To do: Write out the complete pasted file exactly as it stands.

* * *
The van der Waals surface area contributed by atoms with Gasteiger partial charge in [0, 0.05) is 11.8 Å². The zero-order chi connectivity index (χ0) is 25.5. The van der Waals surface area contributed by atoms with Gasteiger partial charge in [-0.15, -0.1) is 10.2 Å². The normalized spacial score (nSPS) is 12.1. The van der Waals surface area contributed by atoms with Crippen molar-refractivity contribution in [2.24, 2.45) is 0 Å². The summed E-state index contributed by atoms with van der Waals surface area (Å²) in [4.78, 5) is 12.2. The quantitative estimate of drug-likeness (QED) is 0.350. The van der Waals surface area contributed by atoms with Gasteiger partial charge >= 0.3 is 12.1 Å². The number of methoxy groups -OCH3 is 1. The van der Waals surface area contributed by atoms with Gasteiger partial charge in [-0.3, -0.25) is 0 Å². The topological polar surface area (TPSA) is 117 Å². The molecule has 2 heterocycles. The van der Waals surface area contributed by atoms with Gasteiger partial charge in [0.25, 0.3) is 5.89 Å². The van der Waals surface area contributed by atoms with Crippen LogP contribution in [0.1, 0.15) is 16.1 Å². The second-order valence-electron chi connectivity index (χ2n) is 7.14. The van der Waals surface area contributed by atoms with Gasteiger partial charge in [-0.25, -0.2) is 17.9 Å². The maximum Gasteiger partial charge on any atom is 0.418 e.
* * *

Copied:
The van der Waals surface area contributed by atoms with Gasteiger partial charge in [0, 0.05) is 11.8 Å². The zero-order chi connectivity index (χ0) is 25.5. The van der Waals surface area contributed by atoms with Gasteiger partial charge in [-0.15, -0.1) is 10.2 Å². The normalized spacial score (nSPS) is 12.1. The van der Waals surface area contributed by atoms with Crippen molar-refractivity contribution in [2.24, 2.45) is 0 Å². The summed E-state index contributed by atoms with van der Waals surface area (Å²) in [4.78, 5) is 12.2. The quantitative estimate of drug-likeness (QED) is 0.350. The van der Waals surface area contributed by atoms with Gasteiger partial charge >= 0.3 is 12.1 Å². The number of methoxy groups -OCH3 is 1. The van der Waals surface area contributed by atoms with Gasteiger partial charge in [-0.3, -0.25) is 0 Å². The topological polar surface area (TPSA) is 117 Å². The molecule has 2 heterocycles. The van der Waals surface area contributed by atoms with Gasteiger partial charge in [0.25, 0.3) is 5.89 Å². The van der Waals surface area contributed by atoms with Crippen LogP contribution in [0.1, 0.15) is 16.1 Å². The second-order valence-electron chi connectivity index (χ2n) is 7.14. The van der Waals surface area contributed by atoms with Gasteiger partial charge in [-0.25, -0.2) is 17.9 Å². The maximum Gasteiger partial charge on any atom is 0.418 e.